It’s still early, but the Nationals have committed the third-most errors in baseball. The Post Sports Live crew looks at whether a team with poor fielding can still realistically win the division. (Post Sports Live/The Washington Post)

Baseball Commissioner Bud Selig moved a step closer to the end of his 23-year tenure Thursday, announcing the formation of a seven-person search committee, made up of team owners, tasked with identifying his successor ahead of his scheduled January 2015 retirement.

“I know a lot of people, including my own family, have had a hard time accepting it,” Selig said of persistent speculation that he would remain as commissioner. “But 23 years is enough. I’ve accepted [the notion of retirement], frankly, over the last five or six months. I’m not sure this [announcement] is going to make it any more real.”

The committee, chaired by St. Louis Cardinals owner Bill DeWitt Jr., began meeting secretly this spring, and DeWitt vowed to conduct the search process in complete confidentiality. To that end, DeWitt declined to provide specific answers to questions about potential candidates or timetables.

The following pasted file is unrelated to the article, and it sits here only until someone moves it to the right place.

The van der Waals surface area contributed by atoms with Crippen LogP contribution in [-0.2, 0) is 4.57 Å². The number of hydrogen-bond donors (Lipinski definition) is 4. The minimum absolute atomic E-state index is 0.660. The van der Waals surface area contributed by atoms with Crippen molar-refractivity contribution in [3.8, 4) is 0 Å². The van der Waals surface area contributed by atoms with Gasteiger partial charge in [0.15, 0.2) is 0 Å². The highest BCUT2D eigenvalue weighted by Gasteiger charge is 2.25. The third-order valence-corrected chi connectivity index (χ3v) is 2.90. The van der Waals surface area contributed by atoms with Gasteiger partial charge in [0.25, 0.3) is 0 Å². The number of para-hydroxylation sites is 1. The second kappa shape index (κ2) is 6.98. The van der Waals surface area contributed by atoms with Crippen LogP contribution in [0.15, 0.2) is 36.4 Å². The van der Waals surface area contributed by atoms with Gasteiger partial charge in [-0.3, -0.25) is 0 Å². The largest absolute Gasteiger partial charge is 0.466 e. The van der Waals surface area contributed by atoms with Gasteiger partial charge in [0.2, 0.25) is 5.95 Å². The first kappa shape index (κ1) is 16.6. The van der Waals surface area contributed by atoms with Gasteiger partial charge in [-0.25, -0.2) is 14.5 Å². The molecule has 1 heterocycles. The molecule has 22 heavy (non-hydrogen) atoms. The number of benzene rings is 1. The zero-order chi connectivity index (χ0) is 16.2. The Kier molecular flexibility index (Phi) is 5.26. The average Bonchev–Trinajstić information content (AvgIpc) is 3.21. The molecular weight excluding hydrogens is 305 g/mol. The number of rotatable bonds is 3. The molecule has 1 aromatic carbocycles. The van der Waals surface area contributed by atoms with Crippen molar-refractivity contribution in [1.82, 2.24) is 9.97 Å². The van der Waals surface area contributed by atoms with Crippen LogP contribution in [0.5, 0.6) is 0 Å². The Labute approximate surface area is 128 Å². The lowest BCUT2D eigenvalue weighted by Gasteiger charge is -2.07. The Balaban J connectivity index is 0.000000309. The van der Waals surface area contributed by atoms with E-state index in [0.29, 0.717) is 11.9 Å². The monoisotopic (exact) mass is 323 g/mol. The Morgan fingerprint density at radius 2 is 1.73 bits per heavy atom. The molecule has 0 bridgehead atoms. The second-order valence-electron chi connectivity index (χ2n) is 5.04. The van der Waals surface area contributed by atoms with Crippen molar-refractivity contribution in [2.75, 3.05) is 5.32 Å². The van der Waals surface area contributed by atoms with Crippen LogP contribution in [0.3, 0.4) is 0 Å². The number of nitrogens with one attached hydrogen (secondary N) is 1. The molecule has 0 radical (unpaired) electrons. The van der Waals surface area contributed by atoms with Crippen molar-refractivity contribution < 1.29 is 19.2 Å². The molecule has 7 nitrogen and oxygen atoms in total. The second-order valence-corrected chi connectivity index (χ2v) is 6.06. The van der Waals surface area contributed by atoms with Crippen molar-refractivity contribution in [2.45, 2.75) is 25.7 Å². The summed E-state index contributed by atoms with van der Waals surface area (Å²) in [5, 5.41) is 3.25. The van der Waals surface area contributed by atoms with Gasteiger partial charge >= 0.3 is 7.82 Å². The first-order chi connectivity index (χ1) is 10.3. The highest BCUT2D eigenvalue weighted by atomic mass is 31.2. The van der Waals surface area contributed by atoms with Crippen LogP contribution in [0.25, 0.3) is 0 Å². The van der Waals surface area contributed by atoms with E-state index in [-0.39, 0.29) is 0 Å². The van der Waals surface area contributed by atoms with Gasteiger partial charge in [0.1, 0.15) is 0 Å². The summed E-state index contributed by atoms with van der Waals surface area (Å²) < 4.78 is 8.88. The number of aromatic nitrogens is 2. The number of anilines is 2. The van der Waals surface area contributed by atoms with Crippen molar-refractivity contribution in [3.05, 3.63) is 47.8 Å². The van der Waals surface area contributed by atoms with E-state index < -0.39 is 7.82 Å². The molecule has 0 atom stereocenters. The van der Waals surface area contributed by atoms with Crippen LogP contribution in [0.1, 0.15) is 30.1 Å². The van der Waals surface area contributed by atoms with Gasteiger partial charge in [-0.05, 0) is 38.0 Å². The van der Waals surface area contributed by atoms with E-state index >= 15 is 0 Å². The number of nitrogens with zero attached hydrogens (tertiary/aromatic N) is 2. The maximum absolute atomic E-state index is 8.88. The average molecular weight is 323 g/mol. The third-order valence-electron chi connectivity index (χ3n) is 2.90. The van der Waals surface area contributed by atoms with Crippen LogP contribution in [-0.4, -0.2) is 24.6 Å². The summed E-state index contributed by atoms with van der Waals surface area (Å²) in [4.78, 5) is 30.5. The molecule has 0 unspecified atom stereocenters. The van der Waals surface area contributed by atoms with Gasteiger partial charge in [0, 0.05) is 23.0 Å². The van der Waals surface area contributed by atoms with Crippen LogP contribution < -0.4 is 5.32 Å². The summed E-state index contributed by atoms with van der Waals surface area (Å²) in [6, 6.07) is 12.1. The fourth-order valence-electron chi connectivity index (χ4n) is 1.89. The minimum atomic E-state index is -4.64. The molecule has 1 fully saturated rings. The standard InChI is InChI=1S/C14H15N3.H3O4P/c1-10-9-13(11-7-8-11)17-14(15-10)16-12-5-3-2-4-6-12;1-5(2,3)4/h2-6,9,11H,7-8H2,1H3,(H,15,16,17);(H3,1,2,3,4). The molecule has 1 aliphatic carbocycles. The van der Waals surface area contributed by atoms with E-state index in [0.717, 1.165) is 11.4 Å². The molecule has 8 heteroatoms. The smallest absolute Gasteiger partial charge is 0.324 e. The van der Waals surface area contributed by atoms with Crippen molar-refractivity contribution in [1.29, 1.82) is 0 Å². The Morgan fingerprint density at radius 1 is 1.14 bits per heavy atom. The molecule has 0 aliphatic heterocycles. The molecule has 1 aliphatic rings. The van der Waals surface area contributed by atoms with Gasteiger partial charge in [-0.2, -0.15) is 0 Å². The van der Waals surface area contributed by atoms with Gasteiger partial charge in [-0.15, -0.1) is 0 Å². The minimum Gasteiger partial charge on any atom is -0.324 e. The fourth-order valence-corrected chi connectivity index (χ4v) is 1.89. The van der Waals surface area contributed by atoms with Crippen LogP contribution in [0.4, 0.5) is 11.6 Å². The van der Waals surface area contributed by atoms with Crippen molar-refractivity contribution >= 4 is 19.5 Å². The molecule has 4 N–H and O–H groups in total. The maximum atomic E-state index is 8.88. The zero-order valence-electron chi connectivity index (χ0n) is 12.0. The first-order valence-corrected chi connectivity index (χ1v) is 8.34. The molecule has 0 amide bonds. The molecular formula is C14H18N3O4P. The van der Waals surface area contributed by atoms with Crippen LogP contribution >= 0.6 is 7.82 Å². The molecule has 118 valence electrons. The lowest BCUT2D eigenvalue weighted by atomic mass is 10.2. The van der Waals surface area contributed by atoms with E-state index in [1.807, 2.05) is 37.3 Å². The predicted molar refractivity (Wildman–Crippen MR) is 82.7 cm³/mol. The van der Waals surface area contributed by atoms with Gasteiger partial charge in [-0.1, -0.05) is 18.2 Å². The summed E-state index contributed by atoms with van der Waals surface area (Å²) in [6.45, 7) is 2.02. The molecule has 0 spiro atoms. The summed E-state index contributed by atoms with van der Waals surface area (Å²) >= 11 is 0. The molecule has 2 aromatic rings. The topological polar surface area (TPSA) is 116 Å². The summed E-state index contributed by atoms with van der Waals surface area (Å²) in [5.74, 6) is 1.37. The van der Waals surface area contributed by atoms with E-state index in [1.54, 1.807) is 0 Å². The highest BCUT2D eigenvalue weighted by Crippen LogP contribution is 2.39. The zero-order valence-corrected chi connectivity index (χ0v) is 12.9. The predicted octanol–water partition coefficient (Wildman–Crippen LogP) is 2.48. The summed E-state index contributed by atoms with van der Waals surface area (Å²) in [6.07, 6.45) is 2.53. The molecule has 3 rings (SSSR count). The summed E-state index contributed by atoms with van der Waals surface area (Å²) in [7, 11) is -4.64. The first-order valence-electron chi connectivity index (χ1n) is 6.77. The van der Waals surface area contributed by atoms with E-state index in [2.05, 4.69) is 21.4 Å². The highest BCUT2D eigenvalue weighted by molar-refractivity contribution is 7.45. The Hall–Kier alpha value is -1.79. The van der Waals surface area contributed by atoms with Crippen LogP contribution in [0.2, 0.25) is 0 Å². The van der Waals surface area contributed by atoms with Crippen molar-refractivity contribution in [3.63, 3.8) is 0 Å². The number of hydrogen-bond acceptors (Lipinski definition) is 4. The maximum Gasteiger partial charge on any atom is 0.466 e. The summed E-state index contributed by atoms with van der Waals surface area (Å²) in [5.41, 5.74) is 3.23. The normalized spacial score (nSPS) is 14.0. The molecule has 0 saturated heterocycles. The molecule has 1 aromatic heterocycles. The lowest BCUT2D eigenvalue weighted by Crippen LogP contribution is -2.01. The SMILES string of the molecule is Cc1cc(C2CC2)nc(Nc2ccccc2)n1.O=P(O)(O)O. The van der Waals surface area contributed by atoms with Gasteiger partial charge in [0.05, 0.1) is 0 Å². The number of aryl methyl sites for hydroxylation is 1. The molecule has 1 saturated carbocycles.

The ideal next commissioner, DeWitt said, would be “a visionary leader who has passion for the game, and will look to maintain integrity of the game, grow the game of baseball and build on the tremendous achievements and legacy of” Selig.

Rob Manfred, baseball’s executive vice president for economics and league affairs, is viewed within the industry as the leading candidate to succeed his current boss, and Tim Brosnan, MLB’s executive vice president for business, is another strong internal candidate. Several prominent team owners and top executives could also be candidates, including Detroit’s Dave Dombrowski, Milwaukee’s Mark Attansio, Toronto’s Paul Beeston, Arizona’s Derrick Hall and Sandy Alderson of the New York Mets.

DeWitt would not say whether the committee — which also includes the owners of the Colorado Rockies, Philadelphia Phillies, Los Angeles Angels, Pittsburgh Pirates, Minnesota Twins and Chicago White Sox — would consider candidates from outside the sport’s current power structure. But there is certain to be speculation regarding former President George W. Bush, who owned the Texas Rangers prior to becoming governor of Texas.

Note: Selig said he is “very worried” about the increase in elbow injuries among young pitchers across baseball, but stopped short of advocating specific remedies.